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Last Updated on May 8, 2015, by eNotes Editorial. Word Count: 912

Although he later claimed that he was born in Paris, at the celebrated hotel on rue Saint-Jacques, Blaise Cendrars (sahn-drahr) was, in fact, born in La Chaux-de-Fonds, Switzerland, in 1887, the son of a restless, peripatetic Swiss clock merchant. Truth and fancy, fact and myth, are inextricably blended in the narratives of his life, as in his poetry and fiction. This worldwide adventurer, who was called “one of the greatest liars of all time,” a “Marco Polo of the twentieth century,” and the “Homer of the Transsiberian,” never lost sight of the fact that art is the lie that tells the truth.{$S[A]Sauser, Frédéric Louis;Cendrars, Blaise}

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Before he was out of his teens, Frédéric Louis Sauser had spent several years in St. Petersburg, in the ferment of pre-revolutionary Russia. By 1911, he was in New York and had chosen the name Blaise Cendrars. His pseudonym suggests a major motif of his life and work: the combination of cendres (ashes), ars (art), and “Blaise” (which he identified as a transmutation of braise (embers) and which has a homophonic suggestion of “blaze”) encapsulates his lifelong insistence that “to write is to burn alive.” Before World War I, after the publication of Easter in New York, he was established as a central figure in the Paris avant-garde. The lyrical incantatory quality of his innovative poetry left its mark on such writers as Guillaume Apollinaire, as well as on the Dadaists, the Surrealists, and the cubists. The Trans-Siberian Express, for example, was printed in multicolored type on folded two-meter sheets with illustrations by Sonia Delaunay. With 150 copies printed, Cendrars announced, in a typical gesture, that his poem soared as high as the Eiffel Tower. Yet for all of his involvement with the various schools and “isms” of modernist art, Cendrars insisted that he stood apart from all movements.

True to his philosophy of immersion in experience and, as a foreigner, true to France, Cendrars enlisted in the Foreign Legion; in the fall of 1915 he was wounded by shell fire, and his right arm was amputated. Shattered by the war, physically and spiritually, Cendrars in his work increasingly recorded an apocalyptic sense of an age of disintegration. Such works as Moravagine address the chaos, the violence, the irrational, schizoid, and destructive forces at work in the modern world. After the war, Cendrars, still traveling, indulged his “world hunger” in such works as Panama, where he celebrated the European Express train as “the finest church in the world.” Indicative of the scope of Cendrars’s influence is the fact that Panama was translated and illustrated by John Dos Passos, who paid tribute in his foreword to the “creative tidal wave” of Cendrars’s poetry.

Four novels published in the 1920’s constitute his major achievement in fiction. Sutter’s Gold, in terse prose and straightforward narrative, tells the incredible but true story of John Augustus Sutter, the Swiss immigrant who lived the American Dream. One of the richest men in the world, he had already realized the agrarian-based dream of plenitude in the Garden of the New World when gold was discovered in his land, and he was utterly ruined by the mobs that devastated his California empire. This compelling, tragic parable is one of the masterpieces of the American experience. If Sutter is one of the powerful creators inhabiting Cendrars’s universe, the title character of his next novel, Moravagine (whose name means “death-to-the-vagina”), is one of the dark destroyers, a mad, sadistic, anarchic figure who quests nihilistic extinction throughout a chaotic world. Dan Yack, protagonist of the next two novels, alternates between a life of action and one of contemplative retreat, between pursuit of and flight from love. Although the Dan Yack story may have been intended as a resolution of the tensions implicit in the first two novels—the polarity of making and unmaking, doing and being undone—these novels are not as successful as the first two.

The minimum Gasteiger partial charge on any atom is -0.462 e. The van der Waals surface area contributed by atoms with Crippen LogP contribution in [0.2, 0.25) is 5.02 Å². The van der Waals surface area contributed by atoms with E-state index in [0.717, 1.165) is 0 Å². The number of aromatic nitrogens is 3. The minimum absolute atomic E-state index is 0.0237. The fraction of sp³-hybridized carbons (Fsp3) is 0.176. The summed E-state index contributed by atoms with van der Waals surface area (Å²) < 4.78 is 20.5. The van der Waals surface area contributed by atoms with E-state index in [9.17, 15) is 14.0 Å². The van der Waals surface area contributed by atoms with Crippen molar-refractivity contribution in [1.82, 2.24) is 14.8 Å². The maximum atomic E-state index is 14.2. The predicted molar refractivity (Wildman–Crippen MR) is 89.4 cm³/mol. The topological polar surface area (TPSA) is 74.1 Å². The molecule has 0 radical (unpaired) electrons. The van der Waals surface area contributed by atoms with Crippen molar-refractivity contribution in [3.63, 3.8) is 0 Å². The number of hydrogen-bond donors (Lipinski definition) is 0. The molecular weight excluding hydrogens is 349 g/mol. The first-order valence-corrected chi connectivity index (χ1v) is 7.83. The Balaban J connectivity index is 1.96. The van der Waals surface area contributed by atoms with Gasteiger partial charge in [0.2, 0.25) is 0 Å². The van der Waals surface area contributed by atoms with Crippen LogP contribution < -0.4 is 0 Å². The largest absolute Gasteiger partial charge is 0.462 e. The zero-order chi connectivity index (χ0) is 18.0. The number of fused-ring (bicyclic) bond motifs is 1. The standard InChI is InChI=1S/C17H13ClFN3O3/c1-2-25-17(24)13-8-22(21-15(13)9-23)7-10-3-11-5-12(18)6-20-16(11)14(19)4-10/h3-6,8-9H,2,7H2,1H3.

Throughout the 1920’s and 1930’s Cendrars continued his travels, turning increasingly to journalism, and during World War II he served as a war correspondent. His world was shattered by this war, in which he again suffered personal tragedy (the death of his younger son), and for a time Cendrars renounced literature and embraced silence. He lived quietly in Aix-en-Provence, studying the Bible, the saints, and the mystics until he again exploded onto the literary scene with what may be his most remarkable work of all: the autobiographical tetralogy which begins with The Astonished Man and concludes with the ecstatic levitations of Sky: Memoirs. These extraordinary works, at once autobiographical, mythical, and mystical, expand the possibilities of autobiographical narrative.

In the 1950’s Cendrars returned to live in Paris, where he became a public figure, making radio broadcasts and receiving literary and cultural awards. He continued to write, working on unfinished novels such as the great love story of Mary Magdalene and the novel To the End of the World, a slashing expose of decadence. His imagination fertile and his pen active to the end, Cendrars died in Paris in 1961, having realized, perhaps, all of his dreams except his long-declared intention to book passage on the first journey to the moon. His literary achievement was rich and diverse, his influence pervasive, and he left behind a major body of poetry, substantial work in fiction and other genres, and a compelling personal legend. Cendrars evokes the cosmopolitan spirit as richly as any other twentieth century writer.

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